access_token is what you need to call a protected resource (an API). In the Authorization Code flow there are 2 steps to get it:
- User must authenticate and returns a
code to the API consumer (called the "Client").
- The "client" of the API (usually your web server) exchanges the
code obtained in #1 for an
access_token, authenticating itself with a
- It then can call the API with the
So, there's a double check: the user that owns the resources surfaced through an API and the client using the API (e.g. a web app). Both are validated for access to be granted. Notice the "authorization" nature of OAuth here: user grants access to his resource (through the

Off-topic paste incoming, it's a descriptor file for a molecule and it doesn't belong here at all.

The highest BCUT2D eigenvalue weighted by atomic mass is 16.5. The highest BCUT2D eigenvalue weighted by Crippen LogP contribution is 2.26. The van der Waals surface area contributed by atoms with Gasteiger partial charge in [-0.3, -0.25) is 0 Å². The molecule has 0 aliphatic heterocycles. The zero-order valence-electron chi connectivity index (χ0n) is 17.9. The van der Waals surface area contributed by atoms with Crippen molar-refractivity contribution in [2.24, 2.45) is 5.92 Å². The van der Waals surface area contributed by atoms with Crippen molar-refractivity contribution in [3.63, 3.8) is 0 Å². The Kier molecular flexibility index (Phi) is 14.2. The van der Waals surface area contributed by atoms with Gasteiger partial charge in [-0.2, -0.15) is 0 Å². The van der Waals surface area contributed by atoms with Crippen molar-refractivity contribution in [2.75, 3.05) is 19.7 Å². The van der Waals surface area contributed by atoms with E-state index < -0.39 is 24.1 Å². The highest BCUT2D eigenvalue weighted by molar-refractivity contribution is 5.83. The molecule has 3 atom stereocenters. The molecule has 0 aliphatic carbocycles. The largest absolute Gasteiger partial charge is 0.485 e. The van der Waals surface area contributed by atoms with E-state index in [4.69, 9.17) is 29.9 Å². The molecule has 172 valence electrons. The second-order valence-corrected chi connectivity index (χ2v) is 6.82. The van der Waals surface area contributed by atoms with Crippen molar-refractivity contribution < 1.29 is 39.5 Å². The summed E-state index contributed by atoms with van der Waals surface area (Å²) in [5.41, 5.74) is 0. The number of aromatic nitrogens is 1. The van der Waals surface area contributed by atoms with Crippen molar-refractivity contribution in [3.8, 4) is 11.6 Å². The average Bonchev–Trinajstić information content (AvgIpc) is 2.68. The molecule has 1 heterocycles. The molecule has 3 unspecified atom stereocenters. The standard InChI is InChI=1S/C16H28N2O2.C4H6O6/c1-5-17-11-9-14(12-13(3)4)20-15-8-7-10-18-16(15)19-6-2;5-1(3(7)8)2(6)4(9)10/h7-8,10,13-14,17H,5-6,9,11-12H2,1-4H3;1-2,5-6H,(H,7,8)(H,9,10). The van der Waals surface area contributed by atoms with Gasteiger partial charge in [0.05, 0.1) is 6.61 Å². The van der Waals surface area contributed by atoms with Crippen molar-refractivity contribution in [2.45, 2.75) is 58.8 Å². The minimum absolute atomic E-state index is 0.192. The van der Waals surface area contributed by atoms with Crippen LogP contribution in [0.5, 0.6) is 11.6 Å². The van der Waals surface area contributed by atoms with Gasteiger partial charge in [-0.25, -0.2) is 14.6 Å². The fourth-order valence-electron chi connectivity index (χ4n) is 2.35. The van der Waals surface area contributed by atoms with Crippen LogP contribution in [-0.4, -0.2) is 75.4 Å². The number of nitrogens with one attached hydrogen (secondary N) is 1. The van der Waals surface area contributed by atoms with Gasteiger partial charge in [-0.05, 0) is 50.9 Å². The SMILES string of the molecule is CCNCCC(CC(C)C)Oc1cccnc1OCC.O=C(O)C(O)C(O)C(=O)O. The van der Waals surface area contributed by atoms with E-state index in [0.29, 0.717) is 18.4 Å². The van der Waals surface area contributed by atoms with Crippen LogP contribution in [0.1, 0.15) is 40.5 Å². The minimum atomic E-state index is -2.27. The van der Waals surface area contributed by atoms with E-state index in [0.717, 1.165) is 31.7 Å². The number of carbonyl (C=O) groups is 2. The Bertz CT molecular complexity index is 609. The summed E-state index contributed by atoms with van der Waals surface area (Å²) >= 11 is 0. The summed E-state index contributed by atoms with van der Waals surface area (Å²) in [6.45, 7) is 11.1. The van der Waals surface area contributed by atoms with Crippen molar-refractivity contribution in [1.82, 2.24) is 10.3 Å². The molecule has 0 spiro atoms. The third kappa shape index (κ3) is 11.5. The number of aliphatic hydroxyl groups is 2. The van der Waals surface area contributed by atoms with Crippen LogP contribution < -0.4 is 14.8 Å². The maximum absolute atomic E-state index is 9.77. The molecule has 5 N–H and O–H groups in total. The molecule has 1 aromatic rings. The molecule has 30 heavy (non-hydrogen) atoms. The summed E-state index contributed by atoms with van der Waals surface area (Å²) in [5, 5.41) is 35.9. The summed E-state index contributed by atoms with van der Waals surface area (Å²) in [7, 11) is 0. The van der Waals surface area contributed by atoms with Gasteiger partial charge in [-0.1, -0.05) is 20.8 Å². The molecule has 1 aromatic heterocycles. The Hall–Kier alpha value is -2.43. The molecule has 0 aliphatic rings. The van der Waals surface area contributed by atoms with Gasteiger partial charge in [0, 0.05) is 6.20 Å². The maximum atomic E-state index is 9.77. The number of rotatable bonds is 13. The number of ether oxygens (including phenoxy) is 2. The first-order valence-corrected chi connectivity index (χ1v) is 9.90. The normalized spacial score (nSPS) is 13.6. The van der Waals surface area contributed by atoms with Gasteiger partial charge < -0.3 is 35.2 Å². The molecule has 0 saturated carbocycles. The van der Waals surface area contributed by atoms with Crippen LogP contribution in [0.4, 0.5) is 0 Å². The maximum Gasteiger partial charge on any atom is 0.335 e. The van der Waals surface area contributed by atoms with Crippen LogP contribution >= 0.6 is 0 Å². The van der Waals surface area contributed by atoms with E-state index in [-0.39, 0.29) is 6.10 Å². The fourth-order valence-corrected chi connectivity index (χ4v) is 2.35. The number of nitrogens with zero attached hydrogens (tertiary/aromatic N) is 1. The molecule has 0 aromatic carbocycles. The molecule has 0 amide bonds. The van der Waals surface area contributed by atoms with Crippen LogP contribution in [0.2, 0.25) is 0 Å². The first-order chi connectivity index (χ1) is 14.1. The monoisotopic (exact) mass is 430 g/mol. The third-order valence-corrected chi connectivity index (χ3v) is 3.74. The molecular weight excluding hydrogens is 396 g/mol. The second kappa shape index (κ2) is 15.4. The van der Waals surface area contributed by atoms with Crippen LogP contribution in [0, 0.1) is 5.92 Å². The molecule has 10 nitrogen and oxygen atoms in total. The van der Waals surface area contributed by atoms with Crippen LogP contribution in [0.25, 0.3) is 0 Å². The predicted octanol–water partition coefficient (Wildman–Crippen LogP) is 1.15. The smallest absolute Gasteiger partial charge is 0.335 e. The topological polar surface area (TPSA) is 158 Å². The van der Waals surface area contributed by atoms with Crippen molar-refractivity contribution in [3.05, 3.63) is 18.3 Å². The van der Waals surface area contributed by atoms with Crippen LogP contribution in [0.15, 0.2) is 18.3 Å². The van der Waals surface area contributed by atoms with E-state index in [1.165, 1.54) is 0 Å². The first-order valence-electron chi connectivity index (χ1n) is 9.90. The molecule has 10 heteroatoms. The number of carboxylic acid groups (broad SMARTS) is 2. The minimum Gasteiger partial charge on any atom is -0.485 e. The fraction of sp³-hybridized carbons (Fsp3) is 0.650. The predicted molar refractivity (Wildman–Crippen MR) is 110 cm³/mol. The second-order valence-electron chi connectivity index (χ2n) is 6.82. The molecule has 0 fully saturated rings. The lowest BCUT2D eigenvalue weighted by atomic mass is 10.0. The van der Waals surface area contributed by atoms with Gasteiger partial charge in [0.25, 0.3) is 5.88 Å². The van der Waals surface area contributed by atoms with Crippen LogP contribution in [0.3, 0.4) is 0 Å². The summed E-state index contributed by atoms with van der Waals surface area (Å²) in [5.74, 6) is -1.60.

code returned after authentication) to an app, the app get's an
access_token, and calls on the user's behalf.
In the implicit flow, step 2 is omitted. So after user authentication, an
access_token is returned directly, that you can use to access the resource. The API doesn't know who is calling that API. Anyone with the
access_token can, whereas in the previous example only the web app would (it's internals not normally accessible to anyone).
The implicit flow is usually used in scenarios where storing
client id and
client secret is not recommended (a device for example, although many do it anyway). That's what the the disclaimer means. People have access to the client code and therefore could get the credentials and pretend to become resource clients. In the implicit flow all data is volatile and there's nothing stored in the app.